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By W. Gardner Selby April 24, 2015

Sabino "Pio" Renteria says 15 years ago, pizzas weren't delivered in East Austin neighborhood

East Austin neighborhoods near downtown Austin north of Lady Bird Lake have gentrified rapidly, the Austin Chronicle noted in a recent cover story.

"The lower Eastside is increasingly dotted with high-end restaurants and chic bars where homes once stood. Many residents seem surprised at the brisk pace of new development," reporter Tony Cantú wrote, going on to say the "transformation" started in the early 2000s.

There’s ample additional detail. But we chewed on a comment by Sabino "Pio" Renteria, a resident elected to the District 3 seat on the Austin City Council in November 2014.

After mention of the area’s fluctuating home values, Renteria indicated conditions have noticeably changed. "Fifteen years ago," he said, "you couldn't even get a pizza delivered in that neighborhood."


To our request for elaboration, Renteria, who lives near Martin Middle School, told us he was referring to the largely residential blocks just east of downtown Austin, specifically the region bounded by Interstate 35 to the west, the lake to the south, Pleasant Valley Road to the east and East Seventh Street to the north, all of which was considered too dangerous for pizza deliveries 15 years ago and earlier, he said by phone.

If he wanted a pizza delivered, Renteria said, he had to meet the delivery driver in the parking lot of the lakeside Holiday Inn on the west side of I-35, then drive his pie the several blocks home. "No one wanted to come into the Eastside," he said.

Varied accounts

We gathered a range of  recollections while looking into this claim:

--By phone, Zach Rogers said that in 1999-2000, he was a delivery driver for Pizza Classics, on 29th Street near the University of Texas, and his boss insisted he deliver pizzas everywhere;

--Hoover Alexander, 60, who has a landmark restaurant on East Austin’s Manor Road, said by email that while he grew up north of Renteria’s neighborhood and north of 12th Street, "the collective black & brown neighbors east of IH 35, from the river to Manor Rd., knew we were in the ‘no delivery zone’ that stemmed from the belief that East Austin was unsafe & crime ridden, and there was a fear of drivers getting robbed. Rightly or wrongly, the perception became the reality of no deliveries." Alexander specified: "No pizza delivery for my neighborhood for sure until '00 - '05," so Alexander would drive about five minutes west to pick up orders.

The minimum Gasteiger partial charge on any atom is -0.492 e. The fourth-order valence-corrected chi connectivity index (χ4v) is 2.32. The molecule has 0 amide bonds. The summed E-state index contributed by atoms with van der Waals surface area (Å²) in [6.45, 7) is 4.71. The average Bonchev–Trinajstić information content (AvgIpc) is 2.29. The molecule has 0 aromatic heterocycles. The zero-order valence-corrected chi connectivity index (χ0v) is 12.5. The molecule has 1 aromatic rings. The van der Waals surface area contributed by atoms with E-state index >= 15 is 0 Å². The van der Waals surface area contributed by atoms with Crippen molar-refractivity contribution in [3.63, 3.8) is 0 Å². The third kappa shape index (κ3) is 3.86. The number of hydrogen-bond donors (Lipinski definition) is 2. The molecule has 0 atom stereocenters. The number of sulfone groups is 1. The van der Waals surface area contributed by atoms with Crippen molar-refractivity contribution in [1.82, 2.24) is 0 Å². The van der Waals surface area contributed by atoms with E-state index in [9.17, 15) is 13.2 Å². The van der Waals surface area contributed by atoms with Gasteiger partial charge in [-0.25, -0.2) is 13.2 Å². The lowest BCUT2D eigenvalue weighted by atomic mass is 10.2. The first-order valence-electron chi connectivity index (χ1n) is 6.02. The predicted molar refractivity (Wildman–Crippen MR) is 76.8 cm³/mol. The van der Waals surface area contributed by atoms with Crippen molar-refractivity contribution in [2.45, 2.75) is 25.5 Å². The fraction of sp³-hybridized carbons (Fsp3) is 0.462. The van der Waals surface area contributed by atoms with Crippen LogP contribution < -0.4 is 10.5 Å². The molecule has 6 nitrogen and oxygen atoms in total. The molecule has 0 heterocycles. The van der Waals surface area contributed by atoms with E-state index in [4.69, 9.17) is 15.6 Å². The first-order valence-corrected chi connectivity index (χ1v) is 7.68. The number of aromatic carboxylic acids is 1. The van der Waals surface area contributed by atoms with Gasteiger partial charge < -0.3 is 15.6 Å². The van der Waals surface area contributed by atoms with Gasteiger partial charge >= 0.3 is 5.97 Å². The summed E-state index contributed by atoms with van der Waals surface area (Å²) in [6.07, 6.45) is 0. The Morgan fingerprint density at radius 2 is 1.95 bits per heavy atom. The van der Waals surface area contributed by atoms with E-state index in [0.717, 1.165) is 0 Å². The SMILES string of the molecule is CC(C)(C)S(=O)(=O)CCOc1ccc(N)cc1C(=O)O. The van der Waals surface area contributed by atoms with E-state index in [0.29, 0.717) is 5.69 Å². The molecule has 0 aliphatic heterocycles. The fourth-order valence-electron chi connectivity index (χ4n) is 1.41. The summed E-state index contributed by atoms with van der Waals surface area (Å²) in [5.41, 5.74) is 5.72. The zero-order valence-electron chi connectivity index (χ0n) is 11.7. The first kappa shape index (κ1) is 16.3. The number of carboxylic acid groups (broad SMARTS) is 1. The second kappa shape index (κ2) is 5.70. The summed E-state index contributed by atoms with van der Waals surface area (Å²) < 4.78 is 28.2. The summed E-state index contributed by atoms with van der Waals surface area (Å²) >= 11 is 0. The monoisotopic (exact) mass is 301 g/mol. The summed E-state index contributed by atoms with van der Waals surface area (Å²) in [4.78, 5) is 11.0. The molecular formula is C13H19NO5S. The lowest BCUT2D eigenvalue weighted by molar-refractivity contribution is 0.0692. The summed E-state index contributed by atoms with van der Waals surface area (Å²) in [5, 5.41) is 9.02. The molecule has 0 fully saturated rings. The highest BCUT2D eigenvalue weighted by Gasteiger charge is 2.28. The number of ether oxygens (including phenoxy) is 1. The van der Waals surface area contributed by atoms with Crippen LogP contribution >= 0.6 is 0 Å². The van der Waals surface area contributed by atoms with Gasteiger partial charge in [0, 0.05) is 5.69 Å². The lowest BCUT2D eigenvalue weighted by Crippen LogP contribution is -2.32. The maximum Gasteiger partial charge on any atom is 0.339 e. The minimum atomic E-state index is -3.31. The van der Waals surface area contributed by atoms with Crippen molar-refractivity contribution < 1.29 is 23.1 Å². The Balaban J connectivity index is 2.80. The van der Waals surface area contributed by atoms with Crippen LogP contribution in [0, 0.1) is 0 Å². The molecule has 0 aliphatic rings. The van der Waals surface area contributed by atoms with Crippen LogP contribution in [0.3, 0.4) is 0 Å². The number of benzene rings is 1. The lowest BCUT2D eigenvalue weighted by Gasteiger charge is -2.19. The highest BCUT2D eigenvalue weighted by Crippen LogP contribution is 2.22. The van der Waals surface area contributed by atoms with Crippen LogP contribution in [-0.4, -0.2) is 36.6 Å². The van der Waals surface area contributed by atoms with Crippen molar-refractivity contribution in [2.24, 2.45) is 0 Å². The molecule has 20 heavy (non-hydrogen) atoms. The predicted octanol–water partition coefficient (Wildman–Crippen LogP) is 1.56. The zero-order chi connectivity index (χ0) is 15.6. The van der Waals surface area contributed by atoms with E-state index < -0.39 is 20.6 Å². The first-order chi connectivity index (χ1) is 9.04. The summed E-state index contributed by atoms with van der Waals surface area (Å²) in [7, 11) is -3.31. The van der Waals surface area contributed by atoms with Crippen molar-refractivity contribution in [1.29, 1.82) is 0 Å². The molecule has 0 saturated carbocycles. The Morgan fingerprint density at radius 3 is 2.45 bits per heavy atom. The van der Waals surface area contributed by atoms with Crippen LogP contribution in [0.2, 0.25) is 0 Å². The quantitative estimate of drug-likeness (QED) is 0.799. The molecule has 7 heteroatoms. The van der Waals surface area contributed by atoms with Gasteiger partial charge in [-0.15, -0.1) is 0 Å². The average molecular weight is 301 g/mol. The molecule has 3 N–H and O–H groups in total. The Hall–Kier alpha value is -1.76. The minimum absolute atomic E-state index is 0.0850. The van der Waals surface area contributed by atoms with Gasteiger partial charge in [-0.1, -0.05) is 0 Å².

--Jane and Gilberto Rivera, residents of East Austin’s Rosewood neighborhood, north of Renteria’s area, recalled not being able to lure a pizza delivery through the 1990s, though they said it’s possible that changed by 2000. Gilberto Rivera said pizza places on East Riverside Drive south of the lake would hand off their order at a gas station near the Holiday Inn, "almost like a drug transaction." Eventually pizza was delivered from a Pizza Hut on Airport Boulevard, he said. Jane Rivera said: "You can safely say that at least up until 2000, (in) all of East Austin, you could not get pizza delivered."

--East Austin resident Todd Campbell said by phone he could recall not being able to get a pizza delivered to the home he shared with others at Second and Navasota in 2000. Then again, Eastside resident Marisol Prins described Mr. Gatti’s delivering to the area from its downtown location. Prins said pizza stores on Riverside wouldn’t deliver.

--Down the street from Renteria’s home, we spoke with Ernest Vargas, 59, who said he couldn’t recall ever not being able to get a pizza delivered. He said his family, which bought its house in 1969, used to get pizzas delivered by Pizza Hut.

--Close to I-35, on the western edge of the neighborhood, the principal of Sanchez Elementary School, Azucena Garcia, said by phone she couldn’t recall any trouble getting pizzas delivered over her 23 years at the school. Pizzas were brought by various stores, she said, with the school shopping for deals. By phone, another school employee, Jennifer Riojas-Santos, said that while living and working in the area in the 1990s, she experienced "very limited" pizza delivery options--including a Pizza Hut south of the lake, she said.

On first pass, then, it appears that pizzas weren’t uniformly delivered in East Austin at some time in the past.

Checking telephone books

Featured Fact-check

We couldn’t devise a wayback machine for checking 2000-era deliveries. But we test-kitchened an approach by visiting the Austin History Center to pinpoint pizza places that were then arguably close enough to Renteria’s neighborhood to bring a pie.

Telephone books for 1999-2000, one published by Southwestern Bell and the other by Great Western Directories, Inc., listed more than 30 Austin pizza restaurants at the time with several saying they delivered--including Domino’s, Little Caesars, and Papa John’s.